All Publications

  • ReadZS detects cell type-specific and developmentally regulated RNA processing programs in single-cell RNA-seq. Genome biology Meyer, E., Chaung, K., Dehghannasiri, R., Salzman, J. 2022; 23 (1): 226


    RNA processing, including splicing and alternative polyadenylation, is crucial to gene function and regulation, but methods to detect RNA processing from single-cell RNA sequencing data are limited by reliance on pre-existing annotations, peak calling heuristics, and collapsing measurements by cell type. We introduce ReadZS, an annotation-free statistical approach to identify regulated RNA processing in single cells. ReadZS discovers cell type-specific RNA processing in human lung and conserved, developmentally regulated RNA processing in mammalian spermatogenesis-including global 3' UTR shortening in human spermatogenesis. ReadZS also discovers global 3' UTR lengthening in Arabidopsis development, highlighting the usefulness of this method in under-annotated transcriptomes.

    View details for DOI 10.1186/s13059-022-02795-8

    View details for PubMedID 36284317

  • Large-scale chemical-genetics yields new M. tuberculosis inhibitor classes. Nature Johnson, E. O., LaVerriere, E., Office, E., Stanley, M., Meyer, E., Kawate, T., Gomez, J. E., Audette, R. E., Bandyopadhyay, N., Betancourt, N., Delano, K., Da Silva, I., Davis, J., Gallo, C., Gardner, M., Golas, A. J., Guinn, K. M., Kennedy, S., Korn, R., McConnell, J. A., Moss, C. E., Murphy, K. C., Nietupski, R. M., Papavinasasundaram, K. G., Pinkham, J. T., Pino, P. A., Proulx, M. K., Ruecker, N., Song, N., Thompson, M., Trujillo, C., Wakabayashi, S., Wallach, J. B., Watson, C., Ioerger, T. R., Lander, E. S., Hubbard, B. K., Serrano-Wu, M. H., Ehrt, S., Fitzgerald, M., Rubin, E. J., Sassetti, C. M., Schnappinger, D., Hung, D. T. 2019


    New antibiotics are needed to combat rising levels of resistance, with new Mycobacterium tuberculosis (Mtb) drugs having the highest priority. However, conventional whole-cell and biochemical antibiotic screens have failed. Here we develop a strategy termed PROSPECT (primary screening of strains to prioritize expanded chemistry and targets), in which we screen compounds against pools of strains depleted of essential bacterial targets. We engineered strains that target 474 essential Mtb genes and screened pools of 100-150 strains against activity-enriched and unbiased compound libraries, probing more than 8.5million chemical-genetic interactions. Primary screens identified over tenfold more hits than screening wild-type Mtb alone, with chemical-genetic interactions providing immediate, direct target insights. We identified over 40 compounds that target DNA gyrase, the cell wall, tryptophan, folate biosynthesis and RNA polymerase, as well as inhibitors that target EfpA. Chemical optimization yielded EfpA inhibitors with potent wild-type activity, thus demonstrating the ability of PROSPECT to yield inhibitors against targets that would have eluded conventional drug discovery.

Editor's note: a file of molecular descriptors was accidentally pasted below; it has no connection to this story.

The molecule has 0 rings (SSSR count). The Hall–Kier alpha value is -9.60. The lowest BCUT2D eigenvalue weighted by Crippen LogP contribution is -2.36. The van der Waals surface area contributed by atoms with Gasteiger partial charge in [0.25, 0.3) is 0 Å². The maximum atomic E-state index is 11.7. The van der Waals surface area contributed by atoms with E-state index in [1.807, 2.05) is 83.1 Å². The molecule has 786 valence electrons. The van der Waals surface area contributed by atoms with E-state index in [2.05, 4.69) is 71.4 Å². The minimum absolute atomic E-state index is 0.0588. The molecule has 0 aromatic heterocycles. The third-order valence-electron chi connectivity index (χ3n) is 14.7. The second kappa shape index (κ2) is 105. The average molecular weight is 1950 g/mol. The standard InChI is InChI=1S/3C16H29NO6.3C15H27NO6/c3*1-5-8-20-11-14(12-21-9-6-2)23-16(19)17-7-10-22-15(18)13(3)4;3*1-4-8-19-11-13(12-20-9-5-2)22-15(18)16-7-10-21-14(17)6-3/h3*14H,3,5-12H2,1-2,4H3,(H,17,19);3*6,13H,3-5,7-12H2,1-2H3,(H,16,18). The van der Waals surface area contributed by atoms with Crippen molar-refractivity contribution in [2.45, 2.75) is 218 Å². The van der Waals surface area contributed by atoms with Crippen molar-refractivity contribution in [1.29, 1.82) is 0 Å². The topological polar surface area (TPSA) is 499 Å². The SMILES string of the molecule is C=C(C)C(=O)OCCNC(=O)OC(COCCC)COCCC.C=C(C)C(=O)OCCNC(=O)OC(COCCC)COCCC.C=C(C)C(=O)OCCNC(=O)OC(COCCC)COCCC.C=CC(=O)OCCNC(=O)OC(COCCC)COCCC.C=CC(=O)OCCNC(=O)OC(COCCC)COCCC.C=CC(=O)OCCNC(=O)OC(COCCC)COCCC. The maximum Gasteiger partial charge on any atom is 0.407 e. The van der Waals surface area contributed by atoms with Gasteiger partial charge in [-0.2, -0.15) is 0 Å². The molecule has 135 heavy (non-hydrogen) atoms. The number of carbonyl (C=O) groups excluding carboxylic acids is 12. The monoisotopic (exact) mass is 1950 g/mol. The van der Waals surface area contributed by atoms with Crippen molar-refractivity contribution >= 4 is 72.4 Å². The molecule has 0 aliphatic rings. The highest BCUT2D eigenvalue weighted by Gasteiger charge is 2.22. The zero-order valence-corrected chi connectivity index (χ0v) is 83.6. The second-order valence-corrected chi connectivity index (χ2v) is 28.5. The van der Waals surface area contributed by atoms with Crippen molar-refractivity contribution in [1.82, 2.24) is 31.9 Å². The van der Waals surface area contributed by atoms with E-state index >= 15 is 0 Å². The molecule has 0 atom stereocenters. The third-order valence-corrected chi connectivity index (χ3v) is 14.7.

View details for DOI 10.1038/s41586-019-1315-z

    View details for PubMedID 31217586

  • Euler buckling and nonlinear kinking of double-stranded DNA NUCLEIC ACIDS RESEARCH Fields, A. P., Meyer, E. A., Cohen, A. E. 2013; 41 (21): 9881-9890


    The bending stiffness of double-stranded DNA (dsDNA) at high curvatures is fundamental to its biological activity, yet this regime has been difficult to probe experimentally, and literature results have not been consistent. We created a 'molecular vise' in which base-pairing interactions generated a compressive force on sub-persistence length segments of dsDNA. Short dsDNA strands (<41 base pairs) resisted this force and remained straight; longer strands became bent, a phenomenon called 'Euler buckling'. We monitored the buckling transition via Förster Resonance Energy Transfer (FRET) between appended fluorophores. For low-to-moderate concentrations of monovalent salt (up to ∼150 mM), our results are in quantitative agreement with the worm-like chain (WLC) model of DNA elasticity, without the need to invoke any 'kinked' states. Greater concentrations of monovalent salts or 1 mM Mg(2+) induced an apparent softening of the dsDNA, which was best accounted for by a kink in the region of highest curvature. We tested the effects of all single-nucleotide mismatches on the DNA bending. Remarkably, the propensity to kink correlated with the thermodynamic destabilization of the mismatched DNA relative the perfectly complementary strand, suggesting that the kinked state is locally melted. The molecular vise is exquisitely sensitive to the sequence-dependent linear and nonlinear elastic properties of dsDNA.

    View details for DOI 10.1093/nar/gkt739

    View details for Web of Science ID 000327541800030

    View details for PubMedID 23956222

    View details for PubMedCentralID PMC3834817